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Suggs v. M & T Bank

United States District Court, E.D. Virginia, Richmond Division

January 18, 2017

M & T BANK, Defendant.


          John A. Gibney, Jr United States District Judge

         Mary Jane Suggs lost her home to foreclosure in June 2013. To avoid eviction, she sued in state court with the help of a lawyer, and then sued in this Court with the help of the internet. Through her downloaded complaint, Suggs asserts ten causes of action against three defendants. Two defendants escaped the case because Suggs did not serve them as required by the applicable rules. The remaining defendant, M&T Bank ("M&T"), has moved to dismiss the case. Because her complaint contains few facts, many legal conclusions, and misguided legal theories, the Court will grant the motion and dismiss the case.


         The Federal Rules of Civil Procedure require a plaintiffs complaint to contain "a short and plain statement of the claim showing that the pleader is entitled to relief." Fed.R.Civ.P. 8(a)(2). In cases where the plaintiff appears pro se, courts do not expect the pro se plaintiff to frame legal issues with the clarity and precision expected from lawyers. Accordingly, courts construe pro se complaints liberally. Beaudett v. City of Hampton, 775 F.2d 1274, 1278 (4th Cir. 1985) This principle of liberal construction, however, has its limits. Id. Courts do not need to discern the unexpressed intent of the plaintiff or to conjure up issues on the plaintiffs behalf. See Laber v. Harvey, 438 F.3d 404, 413 n.3 (4th Cir. 2006); Beaudett, 775 F.2d at 1276.

         M&T has moved to dismiss under Rule 12(b)(6) of the Federal Rules of Civil Procedure. A Rule 12(b)(6) motion gauges the sufficiency of a complaint. Goines v. Valley Cmty. Servs. Bd, 822 F.3d 159, 165 (4th Cir. 2016). Accordingly, in evaluating such a motion, courts typically focus only on the complaint, documents attached to the complaint, and documents explicitly incorporated into the complaint by reference. Id. at 166. In appropriate cases, however, courts may also (1) take judicial notice of public records, such as state court records, and (2) consider documents submitted by the movant if the documents are integral to the complaint and indisputably authentic. Id.; Witthohn v. Fed. Ins. Co., 164 F.App'x 395, 396 (4th Cir. 2006). When considering the complaint itself, courts must accept all allegations as true and must draw all reasonable inferences in favor of the plaintiff. Nemet Chevrolet, Ltd. v., Inc., 591 F.3d 250, 253 (4th Cir. 2009) (citing Edwards v. City of Goldsboro, 178 F.3d 231, 244 (4th Cir. 1999)). The principle that a court must accept all allegations as true, however, does not apply to legal conclusions. Ashcroft v. Iqbal, 556 U.S. 662, 678 (2009).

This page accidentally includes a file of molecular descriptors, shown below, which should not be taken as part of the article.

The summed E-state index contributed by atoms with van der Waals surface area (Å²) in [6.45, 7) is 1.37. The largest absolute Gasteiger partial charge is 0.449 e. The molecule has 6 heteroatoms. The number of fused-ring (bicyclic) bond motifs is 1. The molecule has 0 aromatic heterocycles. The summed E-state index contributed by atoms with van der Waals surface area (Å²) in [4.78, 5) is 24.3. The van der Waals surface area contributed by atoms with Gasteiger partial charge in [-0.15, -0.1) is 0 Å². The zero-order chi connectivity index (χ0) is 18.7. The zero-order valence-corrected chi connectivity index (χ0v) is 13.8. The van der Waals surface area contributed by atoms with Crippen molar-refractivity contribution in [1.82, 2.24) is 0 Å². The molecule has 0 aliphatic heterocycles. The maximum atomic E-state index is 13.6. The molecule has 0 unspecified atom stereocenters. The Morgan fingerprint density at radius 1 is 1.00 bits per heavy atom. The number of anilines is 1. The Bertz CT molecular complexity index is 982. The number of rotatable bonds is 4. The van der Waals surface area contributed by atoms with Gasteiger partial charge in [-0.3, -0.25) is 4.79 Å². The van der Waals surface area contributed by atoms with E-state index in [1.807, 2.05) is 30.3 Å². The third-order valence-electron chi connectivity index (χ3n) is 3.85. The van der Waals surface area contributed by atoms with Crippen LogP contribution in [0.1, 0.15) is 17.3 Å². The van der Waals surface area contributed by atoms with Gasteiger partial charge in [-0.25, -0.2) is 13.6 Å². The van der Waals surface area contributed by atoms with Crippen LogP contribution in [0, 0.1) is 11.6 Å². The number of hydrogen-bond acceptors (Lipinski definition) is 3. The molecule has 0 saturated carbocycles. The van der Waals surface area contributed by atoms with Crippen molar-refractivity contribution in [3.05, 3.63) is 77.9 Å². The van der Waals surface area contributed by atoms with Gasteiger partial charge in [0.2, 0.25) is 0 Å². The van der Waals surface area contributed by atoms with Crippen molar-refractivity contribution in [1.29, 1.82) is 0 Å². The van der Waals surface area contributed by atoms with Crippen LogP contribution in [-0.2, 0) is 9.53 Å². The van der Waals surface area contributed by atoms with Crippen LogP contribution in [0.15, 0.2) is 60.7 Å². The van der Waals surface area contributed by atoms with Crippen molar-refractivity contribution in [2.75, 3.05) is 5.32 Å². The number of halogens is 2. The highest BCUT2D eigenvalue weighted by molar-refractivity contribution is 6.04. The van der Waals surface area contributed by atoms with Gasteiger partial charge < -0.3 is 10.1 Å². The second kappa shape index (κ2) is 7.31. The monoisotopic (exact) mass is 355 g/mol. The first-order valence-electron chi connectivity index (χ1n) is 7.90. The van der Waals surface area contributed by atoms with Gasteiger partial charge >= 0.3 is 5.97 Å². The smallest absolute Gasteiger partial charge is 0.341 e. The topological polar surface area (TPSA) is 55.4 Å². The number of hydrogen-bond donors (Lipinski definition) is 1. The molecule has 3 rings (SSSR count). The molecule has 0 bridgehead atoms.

Considering the facts gleaned from these principles, to survive a Rule 12(b)(6) motion to dismiss, the complaint must contain sufficient facts to state a claim to relief that is plausible on its face. Id. "A claim has facial plausibility when the plaintiff pleads factual content that allows the court to draw the reasonable inference that the defendant is liable for the misconduct alleged." Id. (quoting Bell Atl. Corp. v. Twombly, 550 U.S. 544, 565 (2007)). In motions where the defendant raises an affirmative defense for its misconduct, courts may rule on the affirmative defense at this stage only where the necessary facts appear on the face of the complaint. Goodman v. Praxair, Inc., 494 F.3d 458, 464 (4th Cir. 2007).


         In January 2001, Suggs obtained a mortgage loan from Mortgage Amenities Corporation ("MAC") secured by her home. The parties executed a Note and a Deed of Trust. The Deed of Trust permits the lender to foreclose on the property if the borrower goes into default.[1] MAC assigned the Note to M&T.